Sunday, July 18, 2020 will be a solemn day for Nigerians, especially, the Igbo speaking people as a well known scientist and car inventor, Dr ( Engr) Ezekiel Izuogu joined his ancestors.
The foremost car manufacturer was a household name in the country after showcasing cars he manufactured. His ingenuity attracted worldwide attention.
Engr. Dr.Ezekiel Izuogu, from Ideato North LGA of Imo State apart from forays into politics would have made name as the first car manufacturer from Africa if the Federal Government of Nigeria had facilitated logistics promised for the realization of this project.
According to what Trumpeta obtained on his travails about his efforts to manufacturer cars, the brilliant Igbo Electrical Engineer and former Lecturer at the Federal polytechnic Nekede, developed the Izuogu Z-600, the first African indigenous manufactured car.
The car was described by the BBC as ‘the African dream machine as 90% of its parts were sourced locally. At a projected sales cost of 2000 dollars, it would have taken the world by storm and become the cheapest and most affordable car on earth. With mass production planned under Izogu Motors plant in Naze, Owerri, the prospects of an industrial revolution in Igbo land and Nigeria, was in the making.
The car was equipped with a self made 1.8L four cylinder engine that got 18mpg and allowed the car to achieve a top speed of 140 km/h. Front Wheel Drive (FWD) was chosen over Rear Wheel Drive (RWD) because a transmission tunnel, which RWD would require, would be more expensive to fabricate.
So 90% of the car’s components were made locally. General Sani Abacha set up a 12 man panel of inquiry made up of professionals to ascertain the road worthiness and authenticity of the car and after several days of probing, the committee gave Dr. Izuogu’s car a clean bill of health, recommending that some of the bumps on the body of the car be smoothened. It is worthy to note that this was five years before India built their first car known as the Indi.
At a well organized unveiling ceremony which had General Abacha represented by Oladipo Diya, over 20 foreign ambassadors and thousands of people in attendance, the federal government promised a grant of 235 million naira to Dr. Izuogu.
An excited Dr. Izuogu is still waiting for that grant till today. No dime was released to him. In 2006, the government of South Africa invited Dr. Izuogu to do a presentation about the car in the presence of several world class engineers. Being impressed with his presentation, they invited him to come and set up a plant in South Africa and begin the production of the car.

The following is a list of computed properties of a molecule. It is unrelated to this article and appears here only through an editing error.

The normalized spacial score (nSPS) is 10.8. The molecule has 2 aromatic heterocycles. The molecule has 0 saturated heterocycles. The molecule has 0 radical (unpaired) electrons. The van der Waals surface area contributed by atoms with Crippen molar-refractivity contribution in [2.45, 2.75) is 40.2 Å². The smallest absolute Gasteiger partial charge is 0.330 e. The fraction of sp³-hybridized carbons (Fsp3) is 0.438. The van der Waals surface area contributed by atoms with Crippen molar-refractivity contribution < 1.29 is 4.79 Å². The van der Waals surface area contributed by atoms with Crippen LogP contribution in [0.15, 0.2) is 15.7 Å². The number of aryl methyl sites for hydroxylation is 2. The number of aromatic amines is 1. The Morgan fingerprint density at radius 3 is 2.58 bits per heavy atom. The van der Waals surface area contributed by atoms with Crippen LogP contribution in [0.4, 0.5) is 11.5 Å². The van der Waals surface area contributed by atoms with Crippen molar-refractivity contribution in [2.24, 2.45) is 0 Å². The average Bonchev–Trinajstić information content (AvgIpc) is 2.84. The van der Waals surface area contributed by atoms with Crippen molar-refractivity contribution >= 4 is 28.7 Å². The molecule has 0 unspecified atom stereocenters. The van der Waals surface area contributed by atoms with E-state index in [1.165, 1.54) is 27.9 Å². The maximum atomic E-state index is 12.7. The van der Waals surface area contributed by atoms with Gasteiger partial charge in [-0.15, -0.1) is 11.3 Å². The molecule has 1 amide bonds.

Dr. Izuogu reluctantly agreed, though he wasn’t happy that the benefits of employment generation will be lost on the locals of Naze and the Nigerian human resources environment. On Saturday, the 11th of March 2006, at about 2.00am, a total of about 12 heavily armed men broke into Dr. Izogu’s factory in Naze and carted away various machines and tools including the design history notebook of Z-600, the design file Z-MASS, containing the design history for mass production of Z-600 car, and the moulds for various parts of the car.
According to Dr. Izuogu, in an interview he granted years before he died,
“It seems that the target of this robbery is to stop the efforts we are making to mass-produce the first ever locally made car in Africa. Other items stolen included locally produced timing wheel, locally produced camshaft, locally produced crankshaft, locally produced engine tappets, all 20 pieces each
Also stolen were ten pieces of locally produced Z-600 engine blocks, ten pieces of locally produced pistons, four pieces of engine block mounds, four pieces of top engine block moulds, ten pieces of engine fly wheel and two pieces each of rear car and front mudguard moulds.”The inventor regretted that not only did they lose over one N1 billion in monetary terms, but also time (about 10 years) and the energy it took to design and produce the moulds. “To worsen the matter, our design notebook was also stolen,” he stated.
He regarded the incident as a national economic disaster because the nation had lost a technological and intellectual property. This Press was quiet about this story. The set back and governments attitude frustrated Izuogu and his dream died.